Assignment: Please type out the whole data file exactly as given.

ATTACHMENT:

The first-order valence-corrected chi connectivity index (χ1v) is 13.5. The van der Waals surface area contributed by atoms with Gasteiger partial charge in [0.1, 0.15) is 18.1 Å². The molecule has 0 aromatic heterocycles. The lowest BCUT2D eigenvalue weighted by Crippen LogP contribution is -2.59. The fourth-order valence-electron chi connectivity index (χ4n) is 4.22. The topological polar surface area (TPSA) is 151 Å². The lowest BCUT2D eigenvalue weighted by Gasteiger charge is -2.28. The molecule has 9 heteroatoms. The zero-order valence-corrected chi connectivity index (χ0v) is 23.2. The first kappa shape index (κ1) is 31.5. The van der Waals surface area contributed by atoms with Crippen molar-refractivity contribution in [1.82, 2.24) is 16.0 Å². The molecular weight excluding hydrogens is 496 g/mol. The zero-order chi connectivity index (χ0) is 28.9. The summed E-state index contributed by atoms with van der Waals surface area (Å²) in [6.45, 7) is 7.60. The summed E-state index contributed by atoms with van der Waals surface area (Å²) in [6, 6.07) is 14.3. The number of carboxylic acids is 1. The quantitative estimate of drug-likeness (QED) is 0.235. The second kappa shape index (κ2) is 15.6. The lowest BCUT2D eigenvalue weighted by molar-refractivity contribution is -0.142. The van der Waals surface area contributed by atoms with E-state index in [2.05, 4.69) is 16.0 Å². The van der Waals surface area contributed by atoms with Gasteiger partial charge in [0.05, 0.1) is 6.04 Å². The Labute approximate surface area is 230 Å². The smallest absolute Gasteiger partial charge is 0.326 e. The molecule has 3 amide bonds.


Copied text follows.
The first-order valence-corrected chi connectivity index (χ1v) is 13.5. The van der Waals surface area contributed by atoms with Gasteiger partial charge in [0.1, 0.15) is 18.1 Å². The molecule has 0 aromatic heterocycles. The lowest BCUT2D eigenvalue weighted by Crippen LogP contribution is -2.59. The fourth-order valence-electron chi connectivity index (χ4n) is 4.22. The topological polar surface area (TPSA) is 151 Å². The lowest BCUT2D eigenvalue weighted by Gasteiger charge is -2.28. The molecule has 9 heteroatoms. The zero-order valence-corrected chi connectivity index (χ0v) is 23.2. The first kappa shape index (κ1) is 31.5. The van der Waals surface area contributed by atoms with Crippen molar-refractivity contribution in [1.82, 2.24) is 16.0 Å². The molecular weight excluding hydrogens is 496 g/mol. The zero-order chi connectivity index (χ0) is 28.9. The summed E-state index contributed by atoms with van der Waals surface area (Å²) in [6.45, 7) is 7.60. The summed E-state index contributed by atoms with van der Waals surface area (Å²) in [6, 6.07) is 14.3. The number of carboxylic acids is 1. The quantitative estimate of drug-likeness (QED) is 0.235. The second kappa shape index (κ2) is 15.6. The lowest BCUT2D eigenvalue weighted by molar-refractivity contribution is -0.142. The van der Waals surface area contributed by atoms with E-state index in [2.05, 4.69) is 16.0 Å². The van der Waals surface area contributed by atoms with Gasteiger partial charge in [0.05, 0.1) is 6.04 Å². The Labute approximate surface area is 230 Å². The smallest absolute Gasteiger partial charge is 0.326 e. The molecule has 3 amide bonds.